Paying for a website? I can get it for free… (1)

“How many times have you heard—or said—this phrase? Yes, it’s something like: “Oh, no…why would I pay for a website? A friend/family member is going to make it for free.” Don’t deceive yourself: they won’t make it, it won’t be free, or it will be a shoddy website.

Why? Very simple:

1. The minimum time it would take to design a perfectly operational and functional website, positioned, optimized, linked to social networks, and a long list of functions that would need to be implemented, would start from 40 hours. Will they take that time away from their paid work? Or from their leisure time with family, hobbies, etc.?

2. Free? Will the friend/family member pay approximately €100/year for the domain and quality hosting? In case of using a CMS, will they use a free theme? Or will they pay approximately €80 for a premium one out of their own pocket? If we need or want an SSL certificate, will they pay for it too? What if we want it multilingual? Will they use a free plugin with sometimes very poor translations? Or will they use a paid plugin or even better, a multilingual theme—also paid? Oh, and will the acquaintance pay for it?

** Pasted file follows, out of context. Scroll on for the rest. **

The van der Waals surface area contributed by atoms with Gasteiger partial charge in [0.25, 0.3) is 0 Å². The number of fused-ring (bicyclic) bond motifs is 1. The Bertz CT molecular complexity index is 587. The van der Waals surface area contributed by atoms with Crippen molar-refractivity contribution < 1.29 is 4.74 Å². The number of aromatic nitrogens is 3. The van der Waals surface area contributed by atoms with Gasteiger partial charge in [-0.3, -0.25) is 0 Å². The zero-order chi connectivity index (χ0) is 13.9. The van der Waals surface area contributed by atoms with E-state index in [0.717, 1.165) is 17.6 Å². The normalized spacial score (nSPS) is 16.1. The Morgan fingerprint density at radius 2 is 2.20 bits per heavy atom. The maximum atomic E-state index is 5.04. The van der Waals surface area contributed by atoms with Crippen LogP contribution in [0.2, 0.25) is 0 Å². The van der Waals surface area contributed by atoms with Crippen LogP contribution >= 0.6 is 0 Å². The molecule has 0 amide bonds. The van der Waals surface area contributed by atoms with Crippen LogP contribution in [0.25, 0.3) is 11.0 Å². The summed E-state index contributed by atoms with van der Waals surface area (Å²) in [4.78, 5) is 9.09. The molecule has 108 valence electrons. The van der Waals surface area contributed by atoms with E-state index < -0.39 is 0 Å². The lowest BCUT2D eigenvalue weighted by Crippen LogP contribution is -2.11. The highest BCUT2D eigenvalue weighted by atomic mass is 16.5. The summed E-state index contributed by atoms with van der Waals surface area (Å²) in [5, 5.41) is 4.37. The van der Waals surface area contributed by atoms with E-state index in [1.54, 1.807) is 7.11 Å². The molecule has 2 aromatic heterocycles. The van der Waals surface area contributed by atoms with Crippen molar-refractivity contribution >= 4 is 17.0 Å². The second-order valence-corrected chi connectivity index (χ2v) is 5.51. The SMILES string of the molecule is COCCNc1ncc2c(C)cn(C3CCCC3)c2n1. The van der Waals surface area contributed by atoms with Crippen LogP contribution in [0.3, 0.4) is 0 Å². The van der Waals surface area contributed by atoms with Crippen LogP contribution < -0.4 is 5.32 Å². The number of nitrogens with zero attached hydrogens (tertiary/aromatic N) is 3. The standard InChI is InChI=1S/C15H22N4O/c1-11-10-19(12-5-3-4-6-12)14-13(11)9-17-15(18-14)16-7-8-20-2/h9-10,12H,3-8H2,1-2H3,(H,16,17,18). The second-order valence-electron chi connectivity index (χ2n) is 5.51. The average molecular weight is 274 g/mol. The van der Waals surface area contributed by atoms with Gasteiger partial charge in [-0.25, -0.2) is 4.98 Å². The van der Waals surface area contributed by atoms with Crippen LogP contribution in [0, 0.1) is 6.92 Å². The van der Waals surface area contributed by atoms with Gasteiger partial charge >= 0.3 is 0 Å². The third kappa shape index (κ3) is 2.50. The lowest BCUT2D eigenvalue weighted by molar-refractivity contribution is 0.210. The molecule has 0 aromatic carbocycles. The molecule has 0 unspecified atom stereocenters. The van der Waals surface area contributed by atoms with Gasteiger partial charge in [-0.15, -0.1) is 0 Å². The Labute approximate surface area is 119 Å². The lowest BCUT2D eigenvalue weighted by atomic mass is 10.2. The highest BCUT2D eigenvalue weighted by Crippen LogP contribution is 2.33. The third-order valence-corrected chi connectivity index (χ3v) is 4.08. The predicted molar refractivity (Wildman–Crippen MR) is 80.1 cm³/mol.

3. Let’s say that, despite everything, the friend/family member makes the website: I regret to say it will be a “shoddy” website. Let me explain: they will do it in a few free moments; with such a lousy hosting that half the time the website will be down (meaning it won’t work); with an outdated design (maybe it will look bad on mobile devices or seem like a website from the year 2000) because if they don’t do it professionally, they won’t be up to date on web design trends; or it won’t comply with current legislation (and this can result in fines of up to €150,000); or it won’t be detected and positioned by search engines; it won’t be integrated with major social networks or won’t be able to generate and measure engagement on them; they probably won’t explain that quality content needs to be generated to increase visits to the site and improve positioning… in short: it might look like a website, but it would only be a (ordinary) virtual business card.

“There is no second chance to make a first impression,” and if it is bad, whoever sees that website probably won’t buy (or won’t come, if it’s a local business; or won’t hire if it’s services being offered).”

Something else could happen…(read the second part)

Web desfasada del año 2000

Outdated web design